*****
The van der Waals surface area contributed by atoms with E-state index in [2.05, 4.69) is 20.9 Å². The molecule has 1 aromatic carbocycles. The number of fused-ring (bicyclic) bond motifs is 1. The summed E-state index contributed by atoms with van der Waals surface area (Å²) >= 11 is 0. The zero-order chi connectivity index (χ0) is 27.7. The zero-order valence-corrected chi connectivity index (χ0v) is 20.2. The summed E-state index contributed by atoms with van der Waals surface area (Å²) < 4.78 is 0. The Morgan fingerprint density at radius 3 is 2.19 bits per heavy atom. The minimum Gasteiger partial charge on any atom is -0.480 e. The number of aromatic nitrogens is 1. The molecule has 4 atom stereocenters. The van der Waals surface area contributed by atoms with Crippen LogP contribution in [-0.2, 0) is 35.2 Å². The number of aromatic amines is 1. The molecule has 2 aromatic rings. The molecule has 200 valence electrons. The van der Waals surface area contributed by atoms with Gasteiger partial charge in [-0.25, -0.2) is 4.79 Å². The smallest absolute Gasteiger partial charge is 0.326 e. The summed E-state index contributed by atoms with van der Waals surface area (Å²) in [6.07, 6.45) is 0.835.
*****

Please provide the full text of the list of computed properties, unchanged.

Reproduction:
The van der Waals surface area contributed by atoms with E-state index in [2.05, 4.69) is 20.9 Å². The molecule has 1 aromatic carbocycles. The number of fused-ring (bicyclic) bond motifs is 1. The summed E-state index contributed by atoms with van der Waals surface area (Å²) >= 11 is 0. The zero-order chi connectivity index (χ0) is 27.7. The zero-order valence-corrected chi connectivity index (χ0v) is 20.2. The summed E-state index contributed by atoms with van der Waals surface area (Å²) < 4.78 is 0. The Morgan fingerprint density at radius 3 is 2.19 bits per heavy atom. The minimum Gasteiger partial charge on any atom is -0.480 e. The number of aromatic nitrogens is 1. The molecule has 4 atom stereocenters. The van der Waals surface area contributed by atoms with Crippen LogP contribution in [-0.2, 0) is 35.2 Å². The number of aromatic amines is 1. The molecule has 2 aromatic rings. The molecule has 200 valence electrons. The van der Waals surface area contributed by atoms with Gasteiger partial charge in [-0.25, -0.2) is 4.79 Å². The smallest absolute Gasteiger partial charge is 0.326 e. The summed E-state index contributed by atoms with van der Waals surface area (Å²) in [6.07, 6.45) is 0.835.